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Save or Slaughter, The White Queen “The Princes in the Tower” 

Photo Credit: Starz
Photo Credit: Starz

It’s interesting. Lady Margaret Beaufort has always had two priorities: her belief in God and her belief in the legitimacy of the Lancastrian line. Despite her religious zealotry, I can admit to liking her very much. She’s used her intellect and position to great advantage and she’s now at the very center of royal power. But I can honestly say I’m shocked that she’d order the deaths of two boys. Is it God’s will? It’s certainly the will of a woman who wants to see her son on the throne of England.

Stanley: “I have selected the men who will join in the attack on the Tower. I have to know your will.”
Margaret: “My will is God’s will.”
Stanley: “When they break down the door to the Princes’ room is it your will or God’s will that they slash their little heads off there and then?”
Margaret: “Elizabeth’s own son, Thomas Grey, will be there as will her man Sir John.”
Stanley: “We’ll kill them all. This is your plan to put your son on the throne. If the Princes are dead then he’s two steps closer. The people will not choose Henry over them.”
Margaret: “I brought the little one to life myself.”
Stanley: “War is hard. What are your commands, my lady?”
Margaret: “You would have me order the deaths of two boys only 9 and 12?”
Stanley: “Well, say the word and we will rescue them from their wicked uncle and free the Queen too. Would you like the royal family of York restored and the little Prince Edward on the throne?”
Margaret: “Stop.”
Stanley: “Well then you must choose! Save or slaughter!? Hmmm? Which is it to be? Save or slaughter?”
Margaret: “Obviously the men must kill them.”

When the plan goes awry, Margaret thinks that might be proof this plan wasn’t God’s will. But if it is God’s will that the York Princes should be on the throne instead of her son Henry, she needs a sign. When she doesn’t get that, she recommits. In the meantime, Stanley and Margaret are no longer a united front. Each thinks the other has deliberately sabotaged the plan. Margaret is reluctant to share her new plan, but she relents and tells Stanley she’s meeting Buckingham. He has access to the tower.

Margaret is crafty in her words with Buckingham. She implies that because their earlier rescue attempt was unsuccessful, King Richard might want the boys dead. With them dead, they’re no longer a threat. Margaret suggests that someone kill the boys in Richard’s name, that way public opinion will be against him. If Henry falls in battle, Buckingham has a direct claim to the throne so it’s not like there’s really a downside to this plan. Margaret accepts Buckingham’s fealty to Henry Tudor.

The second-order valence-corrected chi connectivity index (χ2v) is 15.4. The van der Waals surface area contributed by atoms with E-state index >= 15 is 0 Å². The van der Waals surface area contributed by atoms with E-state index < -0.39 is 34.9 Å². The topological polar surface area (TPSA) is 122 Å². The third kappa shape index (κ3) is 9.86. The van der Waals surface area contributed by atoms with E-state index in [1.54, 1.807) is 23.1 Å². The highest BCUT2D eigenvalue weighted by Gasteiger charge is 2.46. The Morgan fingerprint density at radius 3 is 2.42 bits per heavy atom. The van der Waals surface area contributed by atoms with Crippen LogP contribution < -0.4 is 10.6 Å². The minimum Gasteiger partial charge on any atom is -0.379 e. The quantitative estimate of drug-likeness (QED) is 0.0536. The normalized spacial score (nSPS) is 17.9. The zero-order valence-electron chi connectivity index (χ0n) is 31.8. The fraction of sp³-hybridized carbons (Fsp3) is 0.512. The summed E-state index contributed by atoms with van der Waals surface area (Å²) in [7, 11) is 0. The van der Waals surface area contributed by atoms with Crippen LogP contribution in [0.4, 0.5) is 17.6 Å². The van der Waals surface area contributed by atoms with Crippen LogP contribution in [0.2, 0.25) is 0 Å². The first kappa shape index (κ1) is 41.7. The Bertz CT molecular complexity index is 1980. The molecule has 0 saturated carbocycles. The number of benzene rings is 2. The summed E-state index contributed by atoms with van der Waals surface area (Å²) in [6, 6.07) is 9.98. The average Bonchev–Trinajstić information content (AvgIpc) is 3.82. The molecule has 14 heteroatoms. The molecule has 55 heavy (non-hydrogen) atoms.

Elizabeth finally gets word that Prince Richard is safe in Flanders just as plans for the rebellion progress. Henry will challenge the victor in the battle of the King’s men against Buckingham’s. Stanley tells King Richard of Henry Tudor’s betrothal to Elizabeth. Because of that alliance, Richard knows of an impending attack. Anne thinks Richard should have Margaret arrested, but Richard is tired of being told what to do. With so many enemies already, how will it look? Margaret is known and admired for her piety. But in the meantime, he’ll have his spies intercept her letters and keep an eye on her. Richard discovers Buckingham’s betrayal after he starts spreading rumors that Richard has killed the Princes. Assuming she already knew, Sir John is the one to tell Elizabeth about the death of her sons. She tells him to raise up against the false King and take vengeance for her and her boys.

When Elizabeth realizes she’s been betrayed by both Buckingham and Lady Margaret and that Richard has always been on her side, she wants to do something to ensure Richard’s victory in the upcoming battle. Elizabeth and Lizzie wish for rain, which prevents Henry Tudor from joining the battle and leads to the capture and execution of Buckingham. Stanley, ever the chameleon, is able to prove his loyalty to Richard by betraying Margaret. She’s to be put under house arrest in one of his country homes and he now has access to her fortune. He claims he’s saved her from a traitor’s death. All Stanley’s really proven is that he is exactly the man he always said he was – someone who is always on both sides of any conflict.

Richard goes to see Elizabeth in sanctuary and discovers that Elizabeth hasn’t secreted the boys away somewhere. When she asks if Richard has killed her boys, he reminds her that when they killed King Henry, the whole point was to the show the body so there was proof that his line had ended. He can guarantee her safety if she comes out of sanctuary, but she’ll be under house arrest. He still can’t trust her not to come against him. Richard gives Lizzie and Cecily his word that he did not kill their brothers and promises them a place in his court. Later that night Elizabeth and Lizzy curse whoever is responsible for the death of Prince Edward. They curse them to lose their first-born son and all the first-born sons in his line. And even though Lizzie thinks her betrothal to Henry Tudor has now ended, Elizabeth tells her it has not. There’s still a chance Lizzie will be Queen. Lizzie hopes for another suitor.

Queen Anne

  • Anne thinks her words were responsible for the death of the Princes, but she doesn’t tell Richard that. In fact, Richard assumes Anne thinks he’s responsible for their demise. I don’t think their marriage can recover from this.

The real history of the Princes in the Tower

No one knows the true fate of the Princes in the Tower. Were they both murdered? Did Prince Richard escape? It remains an intriguing mystery.

The White Queen mini-series finale airs Saturday, October 19th at 9/8c on Starz.

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